Trade schools are the main source of film education, with a number of them serving as the backbone of the industry, including the BFI, the National Film Board and the Film Council of Ireland.
This year, we will see the launch of the Film Institute of Ireland (FI), the first Irish-language film school to be accredited by the BBFC.
The move is an important step towards the launch this fall of the National Distribution Centre (NDC) in the City of Cork, which will be the centre for all of Ireland’s film distribution.
This new centre will provide access to films from all of the major distributors.
In the past, many of the films that would normally be released at this location were released at other sites, and it’s vital that the trade schools can provide the education and knowledge needed to ensure that the films we make are accessible to a wider audience.
The new trade schools will also help to expand access to the film industry in the Republic, particularly in the rural areas where many of us live.
Trade schools need to be open to all.
The current system of distribution is broken in this country and has made it difficult for the trade school community to find jobs, access financial aid and access to employment and education opportunities.
Trade school graduates are now one of the most highly educated groups in Ireland, with an average of 27.9 per cent of students in higher education having gone on to a higher education.
We must provide them with the tools they need to make a living in this sector.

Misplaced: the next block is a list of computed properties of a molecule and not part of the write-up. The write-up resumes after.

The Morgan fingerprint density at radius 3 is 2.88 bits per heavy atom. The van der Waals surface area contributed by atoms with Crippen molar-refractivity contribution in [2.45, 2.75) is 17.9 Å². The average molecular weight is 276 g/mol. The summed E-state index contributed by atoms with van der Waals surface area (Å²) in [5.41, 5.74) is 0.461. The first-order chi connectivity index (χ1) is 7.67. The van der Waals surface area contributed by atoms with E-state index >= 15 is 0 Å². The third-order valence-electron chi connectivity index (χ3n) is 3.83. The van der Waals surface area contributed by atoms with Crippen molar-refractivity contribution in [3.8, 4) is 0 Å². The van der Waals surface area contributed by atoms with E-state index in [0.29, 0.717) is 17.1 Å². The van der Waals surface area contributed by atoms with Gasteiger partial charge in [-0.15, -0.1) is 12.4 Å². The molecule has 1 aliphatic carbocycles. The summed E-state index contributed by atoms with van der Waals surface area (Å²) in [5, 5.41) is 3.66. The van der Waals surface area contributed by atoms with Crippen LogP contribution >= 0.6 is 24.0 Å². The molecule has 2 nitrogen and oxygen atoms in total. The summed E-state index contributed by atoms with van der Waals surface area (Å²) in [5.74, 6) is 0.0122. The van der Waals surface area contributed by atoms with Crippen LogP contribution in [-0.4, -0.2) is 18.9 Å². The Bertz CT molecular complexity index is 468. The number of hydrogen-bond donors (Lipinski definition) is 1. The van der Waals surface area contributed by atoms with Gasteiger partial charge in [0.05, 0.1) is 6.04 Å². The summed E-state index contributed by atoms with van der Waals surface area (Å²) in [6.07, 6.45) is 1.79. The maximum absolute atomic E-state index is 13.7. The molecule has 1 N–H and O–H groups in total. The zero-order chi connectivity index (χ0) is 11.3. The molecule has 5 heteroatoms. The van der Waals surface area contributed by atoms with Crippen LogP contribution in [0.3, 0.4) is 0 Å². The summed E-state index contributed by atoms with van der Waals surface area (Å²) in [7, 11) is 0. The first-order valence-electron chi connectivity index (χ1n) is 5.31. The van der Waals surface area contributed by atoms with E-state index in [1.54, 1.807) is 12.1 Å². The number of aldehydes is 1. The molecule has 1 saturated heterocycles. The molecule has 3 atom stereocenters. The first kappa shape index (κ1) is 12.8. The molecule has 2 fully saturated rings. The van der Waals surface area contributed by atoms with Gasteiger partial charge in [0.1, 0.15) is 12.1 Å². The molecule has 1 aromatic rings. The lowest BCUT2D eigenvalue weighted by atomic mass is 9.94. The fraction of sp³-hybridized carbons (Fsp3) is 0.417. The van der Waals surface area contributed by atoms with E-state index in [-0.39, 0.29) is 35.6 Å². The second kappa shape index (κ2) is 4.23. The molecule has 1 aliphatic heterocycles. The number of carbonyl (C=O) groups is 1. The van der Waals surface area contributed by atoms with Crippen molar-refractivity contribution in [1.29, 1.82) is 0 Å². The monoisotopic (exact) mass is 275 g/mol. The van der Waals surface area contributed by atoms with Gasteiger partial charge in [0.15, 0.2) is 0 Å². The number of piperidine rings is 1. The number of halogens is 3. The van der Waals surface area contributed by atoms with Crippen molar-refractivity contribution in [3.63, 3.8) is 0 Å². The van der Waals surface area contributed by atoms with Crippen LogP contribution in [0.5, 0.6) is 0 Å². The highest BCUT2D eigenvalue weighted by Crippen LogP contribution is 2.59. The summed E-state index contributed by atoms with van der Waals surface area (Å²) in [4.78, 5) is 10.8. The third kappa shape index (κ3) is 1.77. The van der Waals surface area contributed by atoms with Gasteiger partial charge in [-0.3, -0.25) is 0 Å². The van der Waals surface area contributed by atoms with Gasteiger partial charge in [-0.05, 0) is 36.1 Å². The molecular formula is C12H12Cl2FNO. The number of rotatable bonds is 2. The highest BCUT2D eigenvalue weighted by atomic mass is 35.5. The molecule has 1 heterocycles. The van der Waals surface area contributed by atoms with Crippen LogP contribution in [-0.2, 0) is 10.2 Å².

Trade-school graduates should not be excluded from the labour market because of the lack of training in their areas of study.
We need to find a way to ensure these graduates have the training and skills that they need, while ensuring that they can access support and opportunities in the industry.
We can do this by supporting trade schools and ensuring that we provide them the resources they need and the support that they deserve.
The Irish Film Institute will operate in Cork, while the NDC will operate throughout the Republic.
The BBFC, however, will continue to have a role in the education of trade school graduates.
It will work closely with the trade-schools to ensure they are fully accredited and to ensure their ongoing training and support.
In order to ensure the continuing supply of education in the film and film-making sectors in the country, we need to ensure our education system is aligned with our industry, which has been growing exponentially in recent years.
We have an opportunity to make Ireland a place where the best and brightest from all backgrounds can thrive, and we will continue our efforts to build upon this legacy.